For the slightest deviation from the established order, for leaving the fence without an escort, they were threatened with execution. On average, 2-3 people died every day...
The doctor of the Kutizhma camp, Beino Kolyhmainen, turned the hospital into a dungeon, which the prisoners feared more than the punishment cell. Patients preferred to hide their illness so as not to fall into the clutches of this beast. He usually lined up the patients and beat them with a stick, saying “work, work.”
He often poisoned patients who developed swelling due to exhaustion by mixing poison into the medicine.” (From the Report on the atrocities of the White Finns in the temporarily occupied territory of the USSR, sent to the head of the Main Administration of the Red Army A.S. Shcherbakov by his deputy I.V. Shikin July 28, 1944)
“Even children aged 7-8 years are imprisoned in a punishment cell for asking for bread or potatoes in the city... Egor Petrovich Yegorov, who escaped from the concentration camp, said: “Caning discipline has been introduced in the camp. For the slightest violation, camp inmates are beaten with rubber whips.
In early April, an 8-year-old boy was beaten because he tried to go unnoticed into the city and ask the soldiers for bread or porridge. After the beating, he was put in a punishment cell. About 80% of the camp inmates were beaten for “violations” in concentration camp No. 2...” (From the materials of the commission to investigate the atrocities of the White Finns in the temporarily occupied territory of the USSR).
“The camp commandant sat children 10-12 years old in a circle, tied a snake to a stick, and poked this snake in their faces. If the child moves even a little, then he pokes him with this snake ten times.” (From information about the concentration camp No. 8 created by the Finns in the village of Ilyinskoye.)
Often, Finnish soldiers casually treated the civilian population, not even bothering to worry about placing them in camps as provided for by official orders. It is especially scary to read about the abuse of Russian women.
“On March 16, 1943, a gang of Finns brutally tortured worker Vdovitsyna Augustina Pavlovna. They inflicted through-and-through knife wounds on her left chest and chest. The head was shot through by a machine gun burst. Four more bullet wounds were inflicted in other parts of the body. The Finnish monsters reached such savagery that they fired a shot into the genitals. Having mocked the Soviet girl, the Finns threw her body near the car and disappeared.” (From an act drawn up on March 19, 1943.)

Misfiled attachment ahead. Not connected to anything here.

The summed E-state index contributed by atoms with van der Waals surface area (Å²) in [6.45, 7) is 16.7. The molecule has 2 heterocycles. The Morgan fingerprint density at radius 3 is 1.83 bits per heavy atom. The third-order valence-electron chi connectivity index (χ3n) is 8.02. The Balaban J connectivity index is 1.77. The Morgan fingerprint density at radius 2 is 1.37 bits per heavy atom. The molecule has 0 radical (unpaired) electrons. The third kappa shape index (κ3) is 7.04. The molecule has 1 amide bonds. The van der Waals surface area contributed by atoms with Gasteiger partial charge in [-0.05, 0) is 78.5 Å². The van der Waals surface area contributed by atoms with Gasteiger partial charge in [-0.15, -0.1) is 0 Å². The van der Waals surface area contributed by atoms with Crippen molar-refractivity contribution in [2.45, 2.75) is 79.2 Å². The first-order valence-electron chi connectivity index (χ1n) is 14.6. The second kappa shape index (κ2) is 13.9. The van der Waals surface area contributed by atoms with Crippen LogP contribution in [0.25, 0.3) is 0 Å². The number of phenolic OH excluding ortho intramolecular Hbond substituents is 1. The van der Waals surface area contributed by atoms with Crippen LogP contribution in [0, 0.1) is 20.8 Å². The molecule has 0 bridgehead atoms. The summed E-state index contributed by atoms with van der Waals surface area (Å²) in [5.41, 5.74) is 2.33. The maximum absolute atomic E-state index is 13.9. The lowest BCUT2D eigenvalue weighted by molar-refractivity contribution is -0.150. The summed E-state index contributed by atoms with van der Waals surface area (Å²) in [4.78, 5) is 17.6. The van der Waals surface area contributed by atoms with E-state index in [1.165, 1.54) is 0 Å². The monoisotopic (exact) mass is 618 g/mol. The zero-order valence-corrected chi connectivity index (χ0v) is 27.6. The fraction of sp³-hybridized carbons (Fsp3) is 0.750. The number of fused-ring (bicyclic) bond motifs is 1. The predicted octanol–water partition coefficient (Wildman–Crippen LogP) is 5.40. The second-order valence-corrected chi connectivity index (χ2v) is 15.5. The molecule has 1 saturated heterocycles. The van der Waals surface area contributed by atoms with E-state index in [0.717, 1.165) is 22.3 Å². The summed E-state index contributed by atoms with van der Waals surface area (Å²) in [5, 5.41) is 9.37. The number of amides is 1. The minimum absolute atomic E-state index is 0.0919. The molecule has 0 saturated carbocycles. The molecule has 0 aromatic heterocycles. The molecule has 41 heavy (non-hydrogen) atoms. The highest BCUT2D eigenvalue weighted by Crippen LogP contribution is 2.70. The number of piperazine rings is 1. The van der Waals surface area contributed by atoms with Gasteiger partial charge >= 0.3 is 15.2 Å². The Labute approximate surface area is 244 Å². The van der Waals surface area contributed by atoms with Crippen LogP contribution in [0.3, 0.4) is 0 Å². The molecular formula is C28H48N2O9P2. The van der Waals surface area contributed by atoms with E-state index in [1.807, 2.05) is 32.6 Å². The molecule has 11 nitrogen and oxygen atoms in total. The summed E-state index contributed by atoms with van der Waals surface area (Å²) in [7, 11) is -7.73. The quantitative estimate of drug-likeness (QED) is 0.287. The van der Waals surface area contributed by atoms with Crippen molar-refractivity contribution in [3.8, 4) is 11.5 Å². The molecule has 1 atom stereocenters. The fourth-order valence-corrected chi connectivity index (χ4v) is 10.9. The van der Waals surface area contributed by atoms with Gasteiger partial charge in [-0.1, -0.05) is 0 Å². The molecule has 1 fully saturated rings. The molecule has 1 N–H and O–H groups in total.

“The reconnaissance and sabotage detachment, of which I am a member, set fire to the village of Koikari. The women ran towards us and asked not to shoot them. We raped some of these women and shot them all. No one was left. I still remember a beautiful girl whom my comrades and I raped and then shot.” (From the interrogation report of Aarië Ensio Moilanen, a soldier of the 101st Finnish Infantry Regiment.)
The number of victims from among the captured Red Army soldiers was great. At least 7,000 Soviet soldiers died in concentration camps on Karelian territory alone, and there were still camps located on the territory of Finland itself.
In addition, the Finns did not even try to send hundreds of our soldiers to the camps and dealt with those captured right on the spot.
Surviving documents tell about such cases.
“We, the undersigned, confirm that in the battle on November 13, 1941, Red Army soldier Sataev was seriously wounded. There was no time to evacuate him to the rear. The brutal Finnish fascists mutilated a seriously wounded Red Army soldier. During a personal examination of Sataev’s corpse, we discovered that his eyes were gouged out, his lips were cut off, his tongue was torn out, and his chest was cut with knives.” (From an act drawn up on November 20, 1941.)
“One deep reconnaissance platoon of the Lagus armored division caught a Red Army soldier somewhere in Karelia in the spring of 1943. Finnish intelligence officers scalped a Red Army soldier, hung the scalp on a branch, and then killed the prisoner.” (Fragment of the testimony of the captured corporal of the 15th Finnish Infantry Division Kauko Haikisuo on July 6, 1944.)
“On November 25, 1941, at the 48th kilometer in the Kestenga direction, during the retreat of the enemy, we discovered the corpse of a Red Army soldier, doused with some kind of liquid that corroded all the skin and clothing of the Red Army soldier. The fighter’s face has been turned into a solid mass.” (From an act drawn up on November 29, 1941)
“The commander of the 3rd platoon of the Jaeger company, Lieutenant Tiitinen, cut off the head of a Red Army soldier and brought it with him to the village of Youhivara. Having handed over the head he had cut off to the cook, the lieutenant ordered it to be boiled so that he, Tiitinen, could make a lampshade for a lamp for his room from the skull.” (From the protocol of interrogation of a Finnish defector - a soldier of the Jaeger company of the 1st Infantry Division, 1944.)
Sometimes the “valiant” Finnish warriors staged creepy photo sessions to perpetuate their atrocities. For example, footage has been preserved in which soldiers and officers pose against the backdrop of the frozen corpses of Red Army soldiers. And several of their officers decided to amaze the audience with an “exclusive”: they were photographed with a piece of skin torn off from the “Russia”.
Based on the data he collected, historian Antti Kujala from the University of Helsinki came to the conclusion that a total of 67,000 Soviet soldiers and officers passed through Finnish captivity during the war years. And of this number, 22,000 died. That is, every third prisoner of the concentration camp did not live to see liberation.